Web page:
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Caldwell Hahn

USGS Patuxent Wildlife Research Center
12110 Beech Forest Road
Laurel, MD 20708-4015

Photo of Caldwell Hahn

Telephone: 301-497-5653

Fax: 301-497-5624

Email: chahn@usgs.gov 

Research Wildlife Biologist

Primary Responsibilities: 
We are working on studies at the interface of wildlife disease ecology and human health.  In particular, we are working on several aspects of West Nile Virus as well as theoretical questions of the evolution of immunity.          

The rapid geographic spread of West Nile Virus across the United States has stimulated a wide range of work on transmission and spread of this disease, which is highly pathogenic to both wildlife and people.  We have conducted comparative studies, identifying which avian species are competent reservoirs, maintaining the virus and facilitating its spread by mosquito vectors.  In owls, we also study disease resistance mechanisms by documenting maternal transfer of WNV antibodies in Eastern Screech Owls. Currently we are looking at within-clutch patterns of maternal allocation of WNV antibodies based on egg lay order, offspring gender, and plumage pattern. 

In songbirds, we use comparative studies to illuminate the principles of evolution of immunity and the immune system. We utilize the life history strategy of the Brown-headed Cowbird, the principal North American brood parasite, to compare life history parameters of cowbirds vs related non-parasitic species.  We predicted differences in disease resistance among the blackbird species based on differences in life history, because they differ in geographic range and life history traits of that include mating and breeding systems. In particular, based on our extensive earlier work on cowbirds, we predicted that the cowbirds would be significantly more disease-resistant than related non-parasitic species.  Higher exposure to parasites is the basis for parasite-mediated selection for increased diseased resistance.

Education/Training: 
Wellesley College, B.A.
Tufts University, M.S.
Rutgers University, Ph.D. 
Smithsonian Tropical Research Center, Post-doctoral Fellow
Harvard University, Museum of Comparative Zoology, Post-doctoral Fellow

Areas of Expertise/Interest:
Behavioral ecology
Ecological immunology
Life history

Evolution

Active Projects: 

Transmission and spread of infectious diseases: role of migratory songbirds

Immunological studies in the Screech Owl (Megascops asio): West Nile Virus Susceptibility

Evolution of immune systems: comparative studies of brood parasites and their relatives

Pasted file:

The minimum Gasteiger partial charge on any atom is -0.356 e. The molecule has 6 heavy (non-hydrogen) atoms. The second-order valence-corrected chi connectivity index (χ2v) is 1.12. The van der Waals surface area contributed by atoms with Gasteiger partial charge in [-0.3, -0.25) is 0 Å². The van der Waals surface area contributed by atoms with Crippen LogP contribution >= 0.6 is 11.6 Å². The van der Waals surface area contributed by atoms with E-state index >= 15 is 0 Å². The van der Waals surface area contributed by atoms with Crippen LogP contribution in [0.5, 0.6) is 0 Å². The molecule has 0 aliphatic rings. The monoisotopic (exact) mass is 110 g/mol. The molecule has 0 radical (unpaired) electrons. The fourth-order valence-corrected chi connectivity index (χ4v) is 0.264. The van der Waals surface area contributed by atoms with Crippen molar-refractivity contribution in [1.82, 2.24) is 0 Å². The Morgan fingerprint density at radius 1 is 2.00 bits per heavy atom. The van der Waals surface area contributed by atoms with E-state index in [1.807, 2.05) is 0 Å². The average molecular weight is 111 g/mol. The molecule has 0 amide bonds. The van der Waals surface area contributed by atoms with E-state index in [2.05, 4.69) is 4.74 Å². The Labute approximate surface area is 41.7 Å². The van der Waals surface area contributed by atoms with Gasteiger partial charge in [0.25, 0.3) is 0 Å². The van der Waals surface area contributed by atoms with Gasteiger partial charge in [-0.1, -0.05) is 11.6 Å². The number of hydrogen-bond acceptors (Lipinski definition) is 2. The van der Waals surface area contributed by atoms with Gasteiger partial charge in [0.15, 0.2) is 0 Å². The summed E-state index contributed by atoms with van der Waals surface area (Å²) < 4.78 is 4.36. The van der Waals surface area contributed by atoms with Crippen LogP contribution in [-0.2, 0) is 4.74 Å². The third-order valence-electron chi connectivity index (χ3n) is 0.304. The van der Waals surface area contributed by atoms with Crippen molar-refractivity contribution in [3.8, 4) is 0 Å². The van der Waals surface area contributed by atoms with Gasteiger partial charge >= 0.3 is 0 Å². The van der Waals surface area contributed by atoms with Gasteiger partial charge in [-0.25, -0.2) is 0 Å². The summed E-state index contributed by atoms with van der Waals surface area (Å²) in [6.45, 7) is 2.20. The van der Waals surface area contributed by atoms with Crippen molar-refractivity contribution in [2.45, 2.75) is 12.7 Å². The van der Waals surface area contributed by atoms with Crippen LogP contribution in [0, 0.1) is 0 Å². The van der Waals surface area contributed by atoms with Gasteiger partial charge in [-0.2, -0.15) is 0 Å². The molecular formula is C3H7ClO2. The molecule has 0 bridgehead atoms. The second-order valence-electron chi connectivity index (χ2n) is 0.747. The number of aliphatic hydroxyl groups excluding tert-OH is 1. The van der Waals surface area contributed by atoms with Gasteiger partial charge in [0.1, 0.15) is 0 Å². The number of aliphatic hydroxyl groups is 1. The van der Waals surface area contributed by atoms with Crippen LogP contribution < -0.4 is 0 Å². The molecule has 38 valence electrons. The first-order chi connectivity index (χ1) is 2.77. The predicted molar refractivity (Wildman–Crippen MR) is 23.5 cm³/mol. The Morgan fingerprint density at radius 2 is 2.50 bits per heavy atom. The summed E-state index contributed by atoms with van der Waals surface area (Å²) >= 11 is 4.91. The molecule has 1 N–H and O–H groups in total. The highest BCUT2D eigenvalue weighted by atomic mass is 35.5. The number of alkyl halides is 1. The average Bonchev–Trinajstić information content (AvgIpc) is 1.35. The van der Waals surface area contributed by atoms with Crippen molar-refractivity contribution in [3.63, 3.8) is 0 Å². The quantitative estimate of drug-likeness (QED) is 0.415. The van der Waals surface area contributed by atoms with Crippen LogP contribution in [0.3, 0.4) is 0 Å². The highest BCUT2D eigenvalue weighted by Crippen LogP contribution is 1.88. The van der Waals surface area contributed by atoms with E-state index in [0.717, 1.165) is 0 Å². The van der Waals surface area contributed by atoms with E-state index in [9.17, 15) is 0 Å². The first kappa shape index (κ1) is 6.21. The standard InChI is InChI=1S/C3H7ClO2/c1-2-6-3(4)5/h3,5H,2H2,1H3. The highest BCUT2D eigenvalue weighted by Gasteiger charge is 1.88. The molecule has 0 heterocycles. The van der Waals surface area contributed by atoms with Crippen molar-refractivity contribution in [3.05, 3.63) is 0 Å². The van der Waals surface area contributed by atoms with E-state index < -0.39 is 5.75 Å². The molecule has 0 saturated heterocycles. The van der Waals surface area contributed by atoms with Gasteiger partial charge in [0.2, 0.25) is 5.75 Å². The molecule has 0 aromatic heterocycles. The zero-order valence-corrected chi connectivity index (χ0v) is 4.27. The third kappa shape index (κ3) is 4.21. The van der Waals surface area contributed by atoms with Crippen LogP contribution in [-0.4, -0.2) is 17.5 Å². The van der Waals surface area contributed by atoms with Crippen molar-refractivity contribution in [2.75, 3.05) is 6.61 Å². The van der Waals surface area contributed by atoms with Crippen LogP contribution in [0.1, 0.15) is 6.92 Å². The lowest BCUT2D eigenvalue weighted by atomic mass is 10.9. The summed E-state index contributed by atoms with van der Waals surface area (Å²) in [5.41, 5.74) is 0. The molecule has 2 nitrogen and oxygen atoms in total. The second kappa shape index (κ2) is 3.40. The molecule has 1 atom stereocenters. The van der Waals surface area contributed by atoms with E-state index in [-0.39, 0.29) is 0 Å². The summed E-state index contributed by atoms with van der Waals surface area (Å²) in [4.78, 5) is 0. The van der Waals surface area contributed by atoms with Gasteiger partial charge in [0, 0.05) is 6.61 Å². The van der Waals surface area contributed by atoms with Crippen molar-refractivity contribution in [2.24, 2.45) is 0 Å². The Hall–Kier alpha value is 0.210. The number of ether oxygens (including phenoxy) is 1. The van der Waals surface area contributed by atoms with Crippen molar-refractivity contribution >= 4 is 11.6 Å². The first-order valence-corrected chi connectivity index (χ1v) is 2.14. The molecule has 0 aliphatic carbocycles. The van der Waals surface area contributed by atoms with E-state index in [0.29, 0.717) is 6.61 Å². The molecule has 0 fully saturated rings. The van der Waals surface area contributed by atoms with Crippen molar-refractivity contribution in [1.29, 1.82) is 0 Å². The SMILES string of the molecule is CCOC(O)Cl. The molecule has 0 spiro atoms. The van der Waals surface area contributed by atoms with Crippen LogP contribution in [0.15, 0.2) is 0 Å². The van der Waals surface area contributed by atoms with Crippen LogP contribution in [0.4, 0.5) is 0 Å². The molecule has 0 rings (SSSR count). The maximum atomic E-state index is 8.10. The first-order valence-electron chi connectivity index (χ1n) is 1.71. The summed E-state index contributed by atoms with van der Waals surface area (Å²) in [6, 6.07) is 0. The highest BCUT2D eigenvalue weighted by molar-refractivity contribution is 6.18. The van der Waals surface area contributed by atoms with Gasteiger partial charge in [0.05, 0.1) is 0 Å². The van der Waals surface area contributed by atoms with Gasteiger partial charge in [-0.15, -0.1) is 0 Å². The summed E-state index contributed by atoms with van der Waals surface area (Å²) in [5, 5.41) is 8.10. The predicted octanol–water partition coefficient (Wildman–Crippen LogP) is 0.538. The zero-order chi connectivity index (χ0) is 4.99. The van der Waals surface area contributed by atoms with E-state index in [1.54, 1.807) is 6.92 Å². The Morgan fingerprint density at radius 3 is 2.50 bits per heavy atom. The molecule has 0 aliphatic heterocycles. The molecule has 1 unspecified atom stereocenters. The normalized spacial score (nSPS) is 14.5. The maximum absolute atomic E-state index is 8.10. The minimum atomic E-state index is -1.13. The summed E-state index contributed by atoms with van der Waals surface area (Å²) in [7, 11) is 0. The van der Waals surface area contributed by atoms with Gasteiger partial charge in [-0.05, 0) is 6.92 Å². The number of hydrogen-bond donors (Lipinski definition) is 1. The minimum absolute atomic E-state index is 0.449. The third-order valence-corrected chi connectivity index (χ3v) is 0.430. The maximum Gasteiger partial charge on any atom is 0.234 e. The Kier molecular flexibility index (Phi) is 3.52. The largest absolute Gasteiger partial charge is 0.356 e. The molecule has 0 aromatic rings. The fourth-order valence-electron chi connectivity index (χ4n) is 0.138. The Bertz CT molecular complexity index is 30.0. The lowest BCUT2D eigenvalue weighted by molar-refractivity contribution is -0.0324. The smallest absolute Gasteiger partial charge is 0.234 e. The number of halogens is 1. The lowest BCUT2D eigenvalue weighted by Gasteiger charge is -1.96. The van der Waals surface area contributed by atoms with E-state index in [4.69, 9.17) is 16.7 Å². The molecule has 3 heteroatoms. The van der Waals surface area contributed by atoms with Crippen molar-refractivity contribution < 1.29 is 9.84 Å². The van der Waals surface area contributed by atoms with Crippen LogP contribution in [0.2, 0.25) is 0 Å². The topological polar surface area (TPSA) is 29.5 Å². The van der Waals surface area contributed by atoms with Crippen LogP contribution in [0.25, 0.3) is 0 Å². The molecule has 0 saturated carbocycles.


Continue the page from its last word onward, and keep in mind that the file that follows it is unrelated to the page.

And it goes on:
Selected Publications/Products: 

Hahn, D. C., S. G. Summers, K. J. Genovese, H. He, and M. H. Kogut. 2013. Obligate brood parasites show more functionally effective innate immune responses: An eco-immunological hypothesis. Evolutionary Biology online early April 16 abstract

Hahn, D. C., S. G. Summers, L. H. He, K. J. Genovese, and M. H. Kogut. 2013. Enhanced innate immune responses in a brood parasitic cowbird species: degranulation and oxidative burst. Avian Diseases 57(2):285-289. abstract

Hahn, D. C. and W. K. Reisen. 2011. Heightened exposure to parasites favors the evolution of immunity in brood parasitic cowbirds. Evolutionary Biology 38(2):214-224. abstract

Hahn, D. C. 2011. Patterns of maternal yolk hormones in eastern screech owl eggs (Megascops asio). General and Comparative Endocrinology 172(3):423-429. abstract

Kozlowski, C. P. and D.C. Hahn. 2010. Developmental changes in circulating androgens of nestling screech owls from hatching till fledging. Wilson Journal of Ornithology.122(4):755-761. abstract

Reisen, W. K. and D. C. Hahn. 2007. Comparison of immune responses of brown-headed cowbird and related blackbirds to West Nile and other mosquito-borne encephalitis viruses. Journal of Wildlife Diseases 43(3):439-449. (PDF)

Hahn, D.C, N.M. Nemeth, E. Edwards, P.R. Bright, and N. Komar. 2006. Passive West Nile virus antibody transfer from maternal Eastern Screech-Owls (Megascops asio) to progeny. Avian Diseases 50(3):454-455. (PDF)

Hahn, D.C., J.S. Hatfield, M. Abdelnabi, J. Wu, L.D. Igl, and M.A. Ottinger. 2005.  Inter-species variation in yolk steroid levels and a cowbird-host comparison.  Journal of Avian Biology 36(1):1-7. (PDF)

Hahn, D. C. and J. R. O'Connor. 2002. Contrasting determinants of abundance in ancestral and colonized ranges of an invasive brood parasite. Pages 219-228 in J. Michael Scott, Patricia J. Heglund, Michael L. Morrison, Jonathan B. Haufler, and William A. Wall, editors. Predicting species occurrences : issues of accuracy and scale. Island Press, Washington, DC. xvii, 868 pp. (PDF)

Hahn, D. C. and J. S. Hatfield. 2000. Host selection in the forest interior: cowbirds target ground-nesting species. Pages 120-127 in J. N. M. Smith, T. Cook, S. Rothstein, S. Robinson, and S. Sealy. Ecology and management of cowbirds and their hosts: studies in the conservation of North American passerine birds. University of Texas Press, Austin, TX. ix, 388 pp.

Hahn, D.C, R.D. Price, and P.C. Osenton. 2000.  Use of lice to identify cowbird hosts.  Auk 117(4):943- 951. (PDF)

Hahn, D. C., J. A. Sedgwick, I. Painter, and N. Casna. 1999. A spatial and genetic analysis of Cowbird host selection. Pages 204-217 in M. L. Morrison, L. S. Hall, S. K. Robinson, S. I. Rothstein, D. C. Hahn, and T. D. Rich, editors. Research and management of the Brown-headed Cowbird in western landscapes. Studies in Avian Biology 18. 312 pp.  (PDF) 

Burger, J., D. C. Hahn, and J. Chase.  1979.  Aggressive interactions in mixed-species flocks of migrating shorebirds.  Animal Behaviour 27(2): 459-470. abstract 

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